Articles | Volume 20, issue 2
Research article
13 Feb 2024
Research article |  | 13 Feb 2024

BrGDGT-based seasonal paleotemperature reconstruction for the last 15 000 years from a shallow lake on the eastern Tibetan Plateau

Xiaohuan Hou, Nannan Wang, Zhe Sun, Kan Yuan, Xianyong Cao, and Juzhi Hou

Understanding Holocene temperature changes is vital for resolving discrepancies between proxy reconstructions and climate models. The intricate temperature variations across the Tibetan Plateau (TP) add complexity to studying continental climate change during this period. Discrepancies between model-based and proxy-based reconstructions might stem from seasonal biases and environmental uncertainties in the proxies. Employing multiple proxies from a single sediment core for quantitative temperature reconstructions offers an effective method for cross-validation in terrestrial environments. Here, we present an ice-free-season temperature record for the past 15 kyr from a shallow, freshwater lake on the eastern TP, based on brGDGTs (branched glycerol dialkyl glycerol tetraethers). This record shows that the Holocene Thermal Maximum lags the pollen-based July temperature recorded in the same sediment core. We conclude that the mismatch between the brGDGT-based and pollen-based temperatures is primarily the result of seasonal variations in solar irradiance. The overall pattern of temperature changes is supported by other summer temperature records, and the Younger Dryas cold event and the Bølling–Allerød warm period are also detected. A generally warm period occurred during 8–3.5 ka, followed by a cooling trend in the late Holocene. Our findings have implications for understanding the seasonal signal of brGDGTs in shallow lakes and provide critical data for confirming the occurrence of seasonal biases in different proxies from high-elevation lakes. To further investigate the significance of the brGDGTs and temperature patterns on the TP, we examined existing brGDGT-based Holocene temperature records, which interpret these compounds as indicators of mean annual or growing season temperatures. The existing and available temperature records show complicated patterns of variation, some with general warming trends throughout the Holocene, some with cooling trends, and some with a warm middle Holocene. We analyzed the possible reasons for the diverse brGDGTs records on the TP and emphasize the importance of considering lake conditions and modern investigations of brGDGTs in lacustrine systems when using brGDGTs to reconstruct paleoenvironmental conditions.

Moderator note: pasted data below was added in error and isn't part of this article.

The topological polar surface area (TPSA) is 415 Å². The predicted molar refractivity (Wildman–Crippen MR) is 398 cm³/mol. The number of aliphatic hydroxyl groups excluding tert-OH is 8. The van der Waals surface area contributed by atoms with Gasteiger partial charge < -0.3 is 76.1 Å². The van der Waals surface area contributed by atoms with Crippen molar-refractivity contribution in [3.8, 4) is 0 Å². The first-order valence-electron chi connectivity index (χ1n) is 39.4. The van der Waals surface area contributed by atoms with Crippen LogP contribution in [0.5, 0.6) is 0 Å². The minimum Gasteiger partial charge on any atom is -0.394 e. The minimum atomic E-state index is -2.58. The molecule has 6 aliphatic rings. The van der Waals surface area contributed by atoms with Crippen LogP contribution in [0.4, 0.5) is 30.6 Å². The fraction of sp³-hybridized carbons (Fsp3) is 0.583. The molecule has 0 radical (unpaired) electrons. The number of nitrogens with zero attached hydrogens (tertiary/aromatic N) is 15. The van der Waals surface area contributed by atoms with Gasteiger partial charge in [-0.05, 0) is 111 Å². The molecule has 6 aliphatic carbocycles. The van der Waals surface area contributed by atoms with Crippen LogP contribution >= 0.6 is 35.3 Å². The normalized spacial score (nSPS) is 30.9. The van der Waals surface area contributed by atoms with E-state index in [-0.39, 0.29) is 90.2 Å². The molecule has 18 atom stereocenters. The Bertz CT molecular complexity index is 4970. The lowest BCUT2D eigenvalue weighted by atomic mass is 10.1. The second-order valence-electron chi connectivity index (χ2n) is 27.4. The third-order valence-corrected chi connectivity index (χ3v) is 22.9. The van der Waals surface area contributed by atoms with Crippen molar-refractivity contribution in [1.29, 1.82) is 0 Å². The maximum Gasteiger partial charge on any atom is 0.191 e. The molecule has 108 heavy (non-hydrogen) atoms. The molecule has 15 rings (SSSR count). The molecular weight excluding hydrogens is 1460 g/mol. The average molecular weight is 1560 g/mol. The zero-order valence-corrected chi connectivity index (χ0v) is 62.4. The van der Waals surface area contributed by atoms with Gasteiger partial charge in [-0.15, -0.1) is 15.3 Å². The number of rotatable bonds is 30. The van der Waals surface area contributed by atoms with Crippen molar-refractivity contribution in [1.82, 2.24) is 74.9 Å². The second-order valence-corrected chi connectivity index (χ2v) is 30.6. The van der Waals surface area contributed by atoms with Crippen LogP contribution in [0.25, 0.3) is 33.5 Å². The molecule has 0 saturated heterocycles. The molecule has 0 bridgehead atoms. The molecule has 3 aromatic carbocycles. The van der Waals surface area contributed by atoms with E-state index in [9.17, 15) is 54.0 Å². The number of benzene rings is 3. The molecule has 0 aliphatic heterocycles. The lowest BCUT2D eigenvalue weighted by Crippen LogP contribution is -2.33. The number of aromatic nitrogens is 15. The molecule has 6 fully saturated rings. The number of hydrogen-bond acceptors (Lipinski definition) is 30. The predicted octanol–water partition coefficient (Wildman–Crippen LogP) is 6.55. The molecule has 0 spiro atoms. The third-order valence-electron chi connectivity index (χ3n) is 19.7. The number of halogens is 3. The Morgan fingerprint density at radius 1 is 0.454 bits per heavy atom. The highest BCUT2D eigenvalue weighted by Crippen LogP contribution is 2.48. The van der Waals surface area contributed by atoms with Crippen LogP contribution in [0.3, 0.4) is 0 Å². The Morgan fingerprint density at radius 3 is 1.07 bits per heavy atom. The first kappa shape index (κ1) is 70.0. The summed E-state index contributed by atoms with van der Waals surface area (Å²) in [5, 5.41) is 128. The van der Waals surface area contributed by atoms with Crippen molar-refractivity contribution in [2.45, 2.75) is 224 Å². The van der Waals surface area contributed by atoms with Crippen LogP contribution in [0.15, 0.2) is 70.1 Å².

1 Introduction

Global climate change has a profound impact on both the natural ecological and socio-economic systems that are vital for human survival and development, making climate change a critical limiting factor for the sustainable development of human society. The Tibetan Plateau (TP), also called the “Third Pole” (Qiu, 2008), has undergone a more rapid warming over the last 5 decades, with a rate twice that of the global average (0.3–0.4 C per decade) (Kuang and Jiao, 2016; Chen et al., 2015), making it one of the world's most temperature-sensitive regions (Chen et al., 2015; Yao et al., 2022). Consequently, assessing the impact of future climate change on the TP is becoming increasingly important. To enhance the precision and accuracy of future climate change estimates for the TP under ongoing global climate change and to minimize the uncertainty in climate simulations, it is essential to investigate the processes and mechanisms of regional climate and environmental changes, with particular emphasis on temperature, on a relatively long timescale, such as that of the Holocene.